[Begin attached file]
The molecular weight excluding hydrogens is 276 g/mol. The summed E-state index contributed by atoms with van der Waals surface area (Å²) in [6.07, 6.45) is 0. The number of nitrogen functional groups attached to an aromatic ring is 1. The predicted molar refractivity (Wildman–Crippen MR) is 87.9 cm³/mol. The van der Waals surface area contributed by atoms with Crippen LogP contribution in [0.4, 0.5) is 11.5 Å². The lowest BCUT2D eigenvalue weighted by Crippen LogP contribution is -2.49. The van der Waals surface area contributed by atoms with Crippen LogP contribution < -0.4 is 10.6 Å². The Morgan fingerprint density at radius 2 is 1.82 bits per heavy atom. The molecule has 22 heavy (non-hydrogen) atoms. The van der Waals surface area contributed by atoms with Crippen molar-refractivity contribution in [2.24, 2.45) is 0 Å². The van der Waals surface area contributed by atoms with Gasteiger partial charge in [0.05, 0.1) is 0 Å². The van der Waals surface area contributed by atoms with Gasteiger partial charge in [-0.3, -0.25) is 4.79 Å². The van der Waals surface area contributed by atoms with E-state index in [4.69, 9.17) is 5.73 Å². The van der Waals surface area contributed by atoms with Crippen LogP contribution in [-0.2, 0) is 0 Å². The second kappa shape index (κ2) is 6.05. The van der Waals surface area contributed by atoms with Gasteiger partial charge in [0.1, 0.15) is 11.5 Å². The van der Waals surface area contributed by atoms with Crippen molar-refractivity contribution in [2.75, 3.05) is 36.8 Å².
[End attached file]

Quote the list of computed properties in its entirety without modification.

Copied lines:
The molecular weight excluding hydrogens is 276 g/mol. The summed E-state index contributed by atoms with van der Waals surface area (Å²) in [6.07, 6.45) is 0. The number of nitrogen functional groups attached to an aromatic ring is 1. The predicted molar refractivity (Wildman–Crippen MR) is 87.9 cm³/mol. The van der Waals surface area contributed by atoms with Crippen LogP contribution in [0.4, 0.5) is 11.5 Å². The lowest BCUT2D eigenvalue weighted by Crippen LogP contribution is -2.49. The van der Waals surface area contributed by atoms with Crippen LogP contribution < -0.4 is 10.6 Å². The Morgan fingerprint density at radius 2 is 1.82 bits per heavy atom. The molecule has 22 heavy (non-hydrogen) atoms. The van der Waals surface area contributed by atoms with Crippen molar-refractivity contribution in [2.24, 2.45) is 0 Å². The van der Waals surface area contributed by atoms with Gasteiger partial charge in [0.05, 0.1) is 0 Å². The van der Waals surface area contributed by atoms with Gasteiger partial charge in [-0.3, -0.25) is 4.79 Å². The van der Waals surface area contributed by atoms with E-state index in [4.69, 9.17) is 5.73 Å². The van der Waals surface area contributed by atoms with Crippen LogP contribution in [-0.2, 0) is 0 Å². The second kappa shape index (κ2) is 6.05. The van der Waals surface area contributed by atoms with Gasteiger partial charge in [0.1, 0.15) is 11.5 Å². The van der Waals surface area contributed by atoms with Crippen molar-refractivity contribution in [2.75, 3.05) is 36.8 Å².